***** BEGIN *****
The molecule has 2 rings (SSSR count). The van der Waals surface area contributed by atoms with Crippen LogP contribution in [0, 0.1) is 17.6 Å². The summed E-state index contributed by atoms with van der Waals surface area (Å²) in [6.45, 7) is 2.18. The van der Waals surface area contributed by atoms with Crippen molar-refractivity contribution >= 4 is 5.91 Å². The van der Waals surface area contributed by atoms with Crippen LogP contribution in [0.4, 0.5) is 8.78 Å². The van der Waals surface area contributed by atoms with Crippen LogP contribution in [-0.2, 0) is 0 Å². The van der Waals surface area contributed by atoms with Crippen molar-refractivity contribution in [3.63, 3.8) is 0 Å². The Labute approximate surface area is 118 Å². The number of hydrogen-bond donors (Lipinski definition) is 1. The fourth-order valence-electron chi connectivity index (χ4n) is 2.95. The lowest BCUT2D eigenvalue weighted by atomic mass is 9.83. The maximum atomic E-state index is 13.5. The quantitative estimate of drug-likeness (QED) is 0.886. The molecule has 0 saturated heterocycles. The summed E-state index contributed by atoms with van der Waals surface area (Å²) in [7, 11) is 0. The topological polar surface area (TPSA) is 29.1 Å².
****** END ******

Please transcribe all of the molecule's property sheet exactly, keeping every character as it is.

The molecule has 2 rings (SSSR count). The van der Waals surface area contributed by atoms with Crippen LogP contribution in [0, 0.1) is 17.6 Å². The summed E-state index contributed by atoms with van der Waals surface area (Å²) in [6.45, 7) is 2.18. The van der Waals surface area contributed by atoms with Crippen molar-refractivity contribution >= 4 is 5.91 Å². The van der Waals surface area contributed by atoms with Crippen LogP contribution in [0.4, 0.5) is 8.78 Å². The van der Waals surface area contributed by atoms with Crippen LogP contribution in [-0.2, 0) is 0 Å². The van der Waals surface area contributed by atoms with Crippen molar-refractivity contribution in [3.63, 3.8) is 0 Å². The Labute approximate surface area is 118 Å². The number of hydrogen-bond donors (Lipinski definition) is 1. The fourth-order valence-electron chi connectivity index (χ4n) is 2.95. The lowest BCUT2D eigenvalue weighted by atomic mass is 9.83. The maximum atomic E-state index is 13.5. The quantitative estimate of drug-likeness (QED) is 0.886. The molecule has 0 saturated heterocycles. The summed E-state index contributed by atoms with van der Waals surface area (Å²) in [7, 11) is 0. The topological polar surface area (TPSA) is 29.1 Å².